The Wichita BTK (Bind-Torture-Kill) case has had a spurt of recent news stories. Amateur and professional BTK sleuths are stilling looking hard for any clues to identify the serial killer connected with eight unsolved homicides between 1974 and 1986. The self-named BTK reemerged in March of this year after disappearing for 18 years.
• The Wichita Eagle profiles Charlie Otero the son of Joseph and Julie Otero. Otero, 46, is nearing the end of a four-year sentence at Western New Mexico Correctional Facility in Grants, NM for aggravated battery in a domestic violence case.
Otero is the subject of intense interest because -- as many Wichitans could tell you -- four members of his family were killed by the BTK serial murderer 30 years ago...
In a recent interview with The Eagle, Otero said he regularly corresponds with six or seven people about the case. Most of them are regular participants in Internet discussion groups obsessed with the BTK case.
Reporters and filmmakers keep calling. "A lot of people want to tell his story," said Brian Reshetnik, deputy warden...
• The Wichita Eagle reports:
The Regional Forensic Science Center is poised to receive a second DNA analyzer to tackle what its director calls an "insane" number of new cases that need processing.
The Sedgwick County Commission is expected Wednesday to accept a federal grant in the amount of $84,742 to pay for the second analyzer. The new equipment should arrive and be working in four to six months.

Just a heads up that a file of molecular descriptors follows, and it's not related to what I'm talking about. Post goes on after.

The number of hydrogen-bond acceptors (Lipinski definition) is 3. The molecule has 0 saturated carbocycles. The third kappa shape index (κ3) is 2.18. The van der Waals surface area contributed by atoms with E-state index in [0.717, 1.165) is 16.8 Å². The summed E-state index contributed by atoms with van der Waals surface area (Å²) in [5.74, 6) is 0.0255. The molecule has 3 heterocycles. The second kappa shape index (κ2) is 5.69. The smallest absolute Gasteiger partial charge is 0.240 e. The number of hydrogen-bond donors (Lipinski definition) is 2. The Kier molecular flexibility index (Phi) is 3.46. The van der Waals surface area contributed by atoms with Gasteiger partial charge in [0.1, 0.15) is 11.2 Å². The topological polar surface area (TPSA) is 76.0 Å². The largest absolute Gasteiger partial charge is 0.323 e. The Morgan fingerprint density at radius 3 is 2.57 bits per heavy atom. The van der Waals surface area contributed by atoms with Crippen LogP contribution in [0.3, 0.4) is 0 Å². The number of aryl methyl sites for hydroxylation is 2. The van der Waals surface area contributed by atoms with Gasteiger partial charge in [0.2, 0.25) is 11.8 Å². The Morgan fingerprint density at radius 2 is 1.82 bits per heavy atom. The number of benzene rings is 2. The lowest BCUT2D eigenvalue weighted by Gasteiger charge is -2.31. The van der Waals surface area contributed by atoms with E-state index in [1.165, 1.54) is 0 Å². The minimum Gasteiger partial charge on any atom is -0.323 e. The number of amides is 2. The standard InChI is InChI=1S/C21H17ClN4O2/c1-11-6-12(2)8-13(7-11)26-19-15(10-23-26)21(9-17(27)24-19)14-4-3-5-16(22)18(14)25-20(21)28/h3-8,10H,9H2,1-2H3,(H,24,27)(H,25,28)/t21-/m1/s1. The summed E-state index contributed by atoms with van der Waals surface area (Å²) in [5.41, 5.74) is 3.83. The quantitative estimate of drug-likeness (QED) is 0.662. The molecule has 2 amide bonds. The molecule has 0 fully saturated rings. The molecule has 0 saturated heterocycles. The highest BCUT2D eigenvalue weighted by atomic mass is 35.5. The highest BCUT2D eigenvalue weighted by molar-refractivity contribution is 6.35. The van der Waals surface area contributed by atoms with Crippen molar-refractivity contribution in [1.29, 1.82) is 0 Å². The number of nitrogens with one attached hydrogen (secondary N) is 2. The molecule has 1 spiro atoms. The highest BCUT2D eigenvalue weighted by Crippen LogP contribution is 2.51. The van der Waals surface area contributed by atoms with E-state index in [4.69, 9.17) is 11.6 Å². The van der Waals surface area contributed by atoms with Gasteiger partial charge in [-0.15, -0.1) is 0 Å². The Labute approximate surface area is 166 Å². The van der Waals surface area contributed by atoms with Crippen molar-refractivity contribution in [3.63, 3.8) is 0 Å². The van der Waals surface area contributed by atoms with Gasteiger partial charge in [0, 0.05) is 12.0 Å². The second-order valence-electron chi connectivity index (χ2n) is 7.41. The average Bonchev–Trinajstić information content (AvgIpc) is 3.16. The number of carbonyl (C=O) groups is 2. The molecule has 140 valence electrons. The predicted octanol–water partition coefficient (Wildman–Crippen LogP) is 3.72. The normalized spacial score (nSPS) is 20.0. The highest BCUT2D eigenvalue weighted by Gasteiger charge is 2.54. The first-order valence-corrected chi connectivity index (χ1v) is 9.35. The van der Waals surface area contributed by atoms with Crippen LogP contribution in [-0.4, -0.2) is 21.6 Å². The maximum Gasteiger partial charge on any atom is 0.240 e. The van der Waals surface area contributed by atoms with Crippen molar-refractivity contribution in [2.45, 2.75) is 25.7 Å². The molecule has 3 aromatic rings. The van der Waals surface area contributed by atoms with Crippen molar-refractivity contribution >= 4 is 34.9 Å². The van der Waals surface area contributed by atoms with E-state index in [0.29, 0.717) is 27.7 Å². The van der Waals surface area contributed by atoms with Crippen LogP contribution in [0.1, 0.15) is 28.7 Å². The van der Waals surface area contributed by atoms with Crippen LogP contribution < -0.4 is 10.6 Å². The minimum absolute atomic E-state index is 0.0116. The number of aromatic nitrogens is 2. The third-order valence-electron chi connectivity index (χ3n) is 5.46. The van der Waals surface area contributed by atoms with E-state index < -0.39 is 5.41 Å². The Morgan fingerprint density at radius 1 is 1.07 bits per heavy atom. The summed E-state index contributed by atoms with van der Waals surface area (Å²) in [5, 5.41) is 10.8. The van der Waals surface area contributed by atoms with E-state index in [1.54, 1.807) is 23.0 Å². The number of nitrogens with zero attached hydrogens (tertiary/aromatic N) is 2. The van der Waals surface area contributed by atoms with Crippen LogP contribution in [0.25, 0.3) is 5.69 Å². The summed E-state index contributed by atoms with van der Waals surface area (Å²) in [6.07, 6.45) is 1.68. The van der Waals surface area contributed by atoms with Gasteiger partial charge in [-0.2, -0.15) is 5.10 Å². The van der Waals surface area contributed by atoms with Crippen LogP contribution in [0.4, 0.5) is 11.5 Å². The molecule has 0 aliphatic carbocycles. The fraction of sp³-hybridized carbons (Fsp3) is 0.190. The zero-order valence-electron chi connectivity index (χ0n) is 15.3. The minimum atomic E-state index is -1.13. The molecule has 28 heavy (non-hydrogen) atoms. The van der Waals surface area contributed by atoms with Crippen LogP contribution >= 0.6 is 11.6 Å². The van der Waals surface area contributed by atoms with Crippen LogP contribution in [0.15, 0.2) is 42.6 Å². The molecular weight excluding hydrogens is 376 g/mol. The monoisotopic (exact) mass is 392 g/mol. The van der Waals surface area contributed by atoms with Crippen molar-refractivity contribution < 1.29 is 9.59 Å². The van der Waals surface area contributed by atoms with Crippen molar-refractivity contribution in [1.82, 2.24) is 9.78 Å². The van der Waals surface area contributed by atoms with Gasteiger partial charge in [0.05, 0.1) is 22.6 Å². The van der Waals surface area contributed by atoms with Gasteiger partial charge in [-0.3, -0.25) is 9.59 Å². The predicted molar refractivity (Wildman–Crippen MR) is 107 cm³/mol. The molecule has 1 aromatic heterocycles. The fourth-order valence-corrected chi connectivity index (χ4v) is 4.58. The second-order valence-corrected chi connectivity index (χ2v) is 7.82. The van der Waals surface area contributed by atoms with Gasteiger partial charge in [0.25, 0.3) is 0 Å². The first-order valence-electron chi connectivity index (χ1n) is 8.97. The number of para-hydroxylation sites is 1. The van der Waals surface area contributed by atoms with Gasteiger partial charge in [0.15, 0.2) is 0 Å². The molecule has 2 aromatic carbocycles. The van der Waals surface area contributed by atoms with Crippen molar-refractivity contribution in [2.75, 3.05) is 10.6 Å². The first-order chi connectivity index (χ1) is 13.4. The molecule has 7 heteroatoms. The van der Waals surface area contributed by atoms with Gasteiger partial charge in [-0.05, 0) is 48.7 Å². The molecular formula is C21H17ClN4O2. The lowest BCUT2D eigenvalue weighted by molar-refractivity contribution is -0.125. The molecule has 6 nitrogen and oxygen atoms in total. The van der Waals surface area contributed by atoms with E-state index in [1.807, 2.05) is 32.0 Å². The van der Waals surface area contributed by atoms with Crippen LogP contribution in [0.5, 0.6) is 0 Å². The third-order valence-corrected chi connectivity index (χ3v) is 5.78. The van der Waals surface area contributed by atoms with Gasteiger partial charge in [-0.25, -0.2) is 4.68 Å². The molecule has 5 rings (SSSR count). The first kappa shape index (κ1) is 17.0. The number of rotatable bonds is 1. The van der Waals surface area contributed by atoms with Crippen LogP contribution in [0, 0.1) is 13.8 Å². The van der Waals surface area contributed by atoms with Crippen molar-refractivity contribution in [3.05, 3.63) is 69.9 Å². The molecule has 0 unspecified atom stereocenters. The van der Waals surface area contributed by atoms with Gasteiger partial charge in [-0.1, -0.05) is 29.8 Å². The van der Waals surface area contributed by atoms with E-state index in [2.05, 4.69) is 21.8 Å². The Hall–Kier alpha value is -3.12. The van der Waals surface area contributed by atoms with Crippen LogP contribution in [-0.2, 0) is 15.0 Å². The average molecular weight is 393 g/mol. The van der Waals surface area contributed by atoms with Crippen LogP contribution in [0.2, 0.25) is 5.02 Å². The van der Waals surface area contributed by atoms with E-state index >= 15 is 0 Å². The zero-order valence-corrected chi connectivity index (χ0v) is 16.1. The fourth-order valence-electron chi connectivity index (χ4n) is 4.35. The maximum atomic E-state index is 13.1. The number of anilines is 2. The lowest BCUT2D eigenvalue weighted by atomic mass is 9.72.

"It's going absolutely insane in terms of the number of cases increasing," center director Tim Rohrig said Monday. "The number of exhibits are rising exponentially."
• KMBC-TV reports that a Wichita Police request to use DNA samples to exonerate officers working at time of murders has stirred up controversy:
Investigators looking for Wichita's most notorious serial killer are asking former Wichita police officers to provide samples of their DNA.
In a newsletter to retired police officers, lead detective Lt. Ken Landwehr said officials will use the samples to exonerate officers working during the time of the BTK murders. Specifically, Landwehr said investigators want to head off potential legal maneuvers once a suspect has been arrested...
One former police officer has balked at providing a DNA sample because he says it's an invasion of privacy -- not just his, but that of his family and generations of descendants.
• The Wichita Eagle on October 28th reported:
Workers at an office building just east of downtown say a suspicious package that may be from the Wichita serial killer BTK has given them an eerie feeling this week.
They say the package was found in a UPS drop box Friday night outside their office complex, the Omni Center, at 250 N. Kansas.
Police announced Tuesday that they "recently" obtained a letter possibly connected to the BTK investigation, and that it had been sent Monday (October 25th) to the FBI for verification.
After BTK's return, victims' son back in public eye [kansas.com, Nov 28, 2004]
DNA cases push forensic center to add analyzer [kansas.com, Nov 23, 2004]
Controversy Erupts Over Request For Police DNA In BTK Case [thekansascitychannel.com, Nov 22, 2004]
DNA of retired police sought in BTK probe [kansas.com, Nov 21, 2004]
Staff: BTK likely used UPS drop [kansas.com, Oct 28, 2004]
New letter might be from BTK, police say [kansas.com, Oct 27, 2004]
Wichita BTK Information Summary